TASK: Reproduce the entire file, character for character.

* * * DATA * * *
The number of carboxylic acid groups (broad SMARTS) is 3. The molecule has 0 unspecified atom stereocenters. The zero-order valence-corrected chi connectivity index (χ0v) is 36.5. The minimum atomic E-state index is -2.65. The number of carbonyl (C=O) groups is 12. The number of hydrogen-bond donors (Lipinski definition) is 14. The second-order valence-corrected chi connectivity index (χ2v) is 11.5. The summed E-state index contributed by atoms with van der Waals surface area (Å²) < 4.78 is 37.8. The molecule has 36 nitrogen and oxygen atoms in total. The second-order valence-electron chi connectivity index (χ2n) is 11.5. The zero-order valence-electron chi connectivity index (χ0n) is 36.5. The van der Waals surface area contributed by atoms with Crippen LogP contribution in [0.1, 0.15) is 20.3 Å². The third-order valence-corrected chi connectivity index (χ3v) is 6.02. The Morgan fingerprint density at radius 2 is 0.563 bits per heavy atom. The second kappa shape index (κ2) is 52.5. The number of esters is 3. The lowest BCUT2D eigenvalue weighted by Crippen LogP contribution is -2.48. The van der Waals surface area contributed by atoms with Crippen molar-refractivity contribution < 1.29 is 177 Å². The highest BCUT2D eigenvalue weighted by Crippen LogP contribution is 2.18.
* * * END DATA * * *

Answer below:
The number of carboxylic acid groups (broad SMARTS) is 3. The molecule has 0 unspecified atom stereocenters. The zero-order valence-corrected chi connectivity index (χ0v) is 36.5. The minimum atomic E-state index is -2.65. The number of carbonyl (C=O) groups is 12. The number of hydrogen-bond donors (Lipinski definition) is 14. The second-order valence-corrected chi connectivity index (χ2v) is 11.5. The summed E-state index contributed by atoms with van der Waals surface area (Å²) < 4.78 is 37.8. The molecule has 36 nitrogen and oxygen atoms in total. The second-order valence-electron chi connectivity index (χ2n) is 11.5. The zero-order valence-electron chi connectivity index (χ0n) is 36.5. The van der Waals surface area contributed by atoms with Crippen LogP contribution in [0.1, 0.15) is 20.3 Å². The third-order valence-corrected chi connectivity index (χ3v) is 6.02. The Morgan fingerprint density at radius 2 is 0.563 bits per heavy atom. The second kappa shape index (κ2) is 52.5. The number of esters is 3. The lowest BCUT2D eigenvalue weighted by Crippen LogP contribution is -2.48. The van der Waals surface area contributed by atoms with Crippen molar-refractivity contribution < 1.29 is 177 Å². The highest BCUT2D eigenvalue weighted by Crippen LogP contribution is 2.18.